Then the offseason hit, and with it, a stark reminder as to why this Alabama linebacker chock full of production and potential nearly fell out of the first round. Foster was arrested on suspicion of domestic violence, and though the charges were eventually dropped, it was a questionable and poor situation all around. Add in a gun charge, having already been instituted in the NFL’s drug use system, and continued injury concerns, and nearly every red flag that had been associated with Foster had been hit.

The final straw was an arrest for first-degree misdemeanor domestic-violence battery while on the road in the team hotel in Tampa.

The SF 49ers unceremoniously cut ties with Foster shortly after.

Foster was a high-risk, high-reward selection. Teams that hit on these are applauded. Teams that miss end up with nothing to show for their troubles.

Grade: F

Round 3, Pick 66: CB Ahkello Witherspoon

Long, lanky, and athletic, cornerback Ahkello Witherspoon fit a theme the SF 49ers were looking for at as they moved to the Cover 3 system popularized in Seattle. In those days, Saleh didn’t run much of schematic variation, and the responsibilities of the cornerback were largely cut-and-dry: take a deep third of the field and lock it down. That’s a gross oversimplification, but it’s what the Seattle Cover 3 needed from its corners.

Witherspoon had the size and the arm length necessary to play press and take on multiple types of receivers, and the Niners were hoping he’d continue to develop and be able to truly take advantage of his late growth spurt and physical tools.

They weren’t necessarily wrong. Though Witherspoon looked fantastic in limited opportunities in part due to the “Dontae Johnson” effect, where the corner opposite of Johnson got targeted so few times because the other side was a much easier completion, he also finished with two interceptions and looked to take the next step. 2018 was a bit of a step back, but he started 2019 off in phenomenal form, playing at a Pro Bowl level before a foot injury took his momentum, much of his season, and seemingly his confidence.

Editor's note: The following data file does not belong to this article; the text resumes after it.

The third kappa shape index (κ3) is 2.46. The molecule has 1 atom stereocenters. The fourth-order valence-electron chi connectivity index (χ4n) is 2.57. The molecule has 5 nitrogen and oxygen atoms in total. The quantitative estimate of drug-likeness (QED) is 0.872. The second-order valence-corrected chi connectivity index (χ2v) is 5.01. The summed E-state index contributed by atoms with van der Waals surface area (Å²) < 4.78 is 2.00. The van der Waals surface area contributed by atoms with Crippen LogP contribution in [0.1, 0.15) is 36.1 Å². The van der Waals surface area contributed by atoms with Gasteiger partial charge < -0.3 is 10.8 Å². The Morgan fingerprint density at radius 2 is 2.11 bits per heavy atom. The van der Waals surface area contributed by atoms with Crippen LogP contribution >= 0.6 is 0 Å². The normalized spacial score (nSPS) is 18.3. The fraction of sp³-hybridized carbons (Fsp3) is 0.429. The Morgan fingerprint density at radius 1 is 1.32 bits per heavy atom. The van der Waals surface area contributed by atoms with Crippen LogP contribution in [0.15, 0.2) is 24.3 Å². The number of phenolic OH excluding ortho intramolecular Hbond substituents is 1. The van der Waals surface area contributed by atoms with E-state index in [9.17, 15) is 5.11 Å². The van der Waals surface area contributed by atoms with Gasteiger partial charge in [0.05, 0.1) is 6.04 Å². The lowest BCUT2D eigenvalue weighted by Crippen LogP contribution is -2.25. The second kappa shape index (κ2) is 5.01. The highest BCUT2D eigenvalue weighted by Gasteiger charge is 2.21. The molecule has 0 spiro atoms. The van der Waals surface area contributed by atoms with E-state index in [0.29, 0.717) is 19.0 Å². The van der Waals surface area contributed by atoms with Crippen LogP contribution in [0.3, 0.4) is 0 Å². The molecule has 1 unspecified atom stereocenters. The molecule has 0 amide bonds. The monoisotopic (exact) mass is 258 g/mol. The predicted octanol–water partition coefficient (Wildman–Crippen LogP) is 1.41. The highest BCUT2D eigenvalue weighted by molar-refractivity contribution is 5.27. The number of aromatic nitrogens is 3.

Witherspoon has showed signs of reaching his 2019 highs in recent weeks in 2020, playing himself potentially back onto the roster. With very clear potential and times of playing up to that level, Witherspoon doesn’t get an F-grade, though his lack of consistency keeps him from going any higher.

Grade: D+

Round 3, Pick 104: QB C.J. Beathard

One could detail the need for a developmental quarterback and how the progression of C.J. Beathard could have reaped great dividends for the SF 49ers. Beathard’s toughness and the spark he gave when he came into a game against Washington as a rookie also speak measures, too.

But frankly, Beathard hasn’t shown himself to be a NFL-level quarterback. On top of that, he was a massive reach in the third round, with him likely having been available in the fifth, or highest in the mid-fourth.

The pick did not make sense then, and nothing Beathard has done since has helped explain it.

Grade: F

Round 4, Pick 121: RB Joe Williams

Generally, when it comes to running backs, Shanahan should get the benefit of the doubt. There was something about Williams that appealed to him, some trait Shanahan thought he could use to craft a productive running back out of.

But, this pick might be the worst of them all.

Given it’s just a mid-round pick, the selection of Williams doesn’t hurt, but since he never played a game for the SF 49ers, there’s no way his selection could be anything other than an F. With a hazardous fumbling habit and a lack of elite and above-average traits, it’s telling the pick the Niners traded out of to trade up for Williams produced a more productive back than him.

Grade: F

Round 5, Pick 146: TE George Kittle

There’s not much that has to be said about the “People’s Tight End.” The unquestioned steal of the 2017 draft, Kittle has been a shining star for the SF 49er.

He broke the single-season receiving record for a tight end in just his second year in the NFL, he’s the 1B to the 1A that is the Kansas City Chiefs’ Travis Kelce in the tight end echelon, Kittle blocks on the level of an offensive linemen in the run game, he’s a selfless leader, he’s a YAC monster, and his contract, while expensive, seemingly underpays him relative to his production.

Kittle is a top-10 wide receiver and an above-average run blocker rolled into one human being.